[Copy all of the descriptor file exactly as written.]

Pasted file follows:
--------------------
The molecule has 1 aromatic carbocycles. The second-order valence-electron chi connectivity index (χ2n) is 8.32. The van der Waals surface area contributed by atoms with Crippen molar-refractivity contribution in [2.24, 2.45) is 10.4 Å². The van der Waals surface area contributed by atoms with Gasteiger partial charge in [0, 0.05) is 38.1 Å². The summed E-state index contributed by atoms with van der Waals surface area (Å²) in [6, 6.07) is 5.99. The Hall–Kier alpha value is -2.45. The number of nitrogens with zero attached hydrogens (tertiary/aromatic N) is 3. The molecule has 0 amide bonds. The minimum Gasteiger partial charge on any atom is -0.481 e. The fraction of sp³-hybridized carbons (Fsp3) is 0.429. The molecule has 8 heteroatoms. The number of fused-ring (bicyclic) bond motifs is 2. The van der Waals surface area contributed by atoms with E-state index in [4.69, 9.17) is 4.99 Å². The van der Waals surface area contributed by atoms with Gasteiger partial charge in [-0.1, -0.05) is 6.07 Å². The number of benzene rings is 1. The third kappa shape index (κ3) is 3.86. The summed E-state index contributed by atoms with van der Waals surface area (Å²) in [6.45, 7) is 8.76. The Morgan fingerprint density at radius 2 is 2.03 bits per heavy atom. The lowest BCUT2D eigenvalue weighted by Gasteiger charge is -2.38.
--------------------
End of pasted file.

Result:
The molecule has 1 aromatic carbocycles. The second-order valence-electron chi connectivity index (χ2n) is 8.32. The van der Waals surface area contributed by atoms with Crippen molar-refractivity contribution in [2.24, 2.45) is 10.4 Å². The van der Waals surface area contributed by atoms with Gasteiger partial charge in [0, 0.05) is 38.1 Å². The summed E-state index contributed by atoms with van der Waals surface area (Å²) in [6, 6.07) is 5.99. The Hall–Kier alpha value is -2.45. The number of nitrogens with zero attached hydrogens (tertiary/aromatic N) is 3. The molecule has 0 amide bonds. The minimum Gasteiger partial charge on any atom is -0.481 e. The fraction of sp³-hybridized carbons (Fsp3) is 0.429. The molecule has 8 heteroatoms. The number of fused-ring (bicyclic) bond motifs is 2. The van der Waals surface area contributed by atoms with E-state index in [4.69, 9.17) is 4.99 Å². The van der Waals surface area contributed by atoms with Gasteiger partial charge in [-0.1, -0.05) is 6.07 Å². The number of benzene rings is 1. The third kappa shape index (κ3) is 3.86. The summed E-state index contributed by atoms with van der Waals surface area (Å²) in [6.45, 7) is 8.76. The Morgan fingerprint density at radius 2 is 2.03 bits per heavy atom. The lowest BCUT2D eigenvalue weighted by Gasteiger charge is -2.38.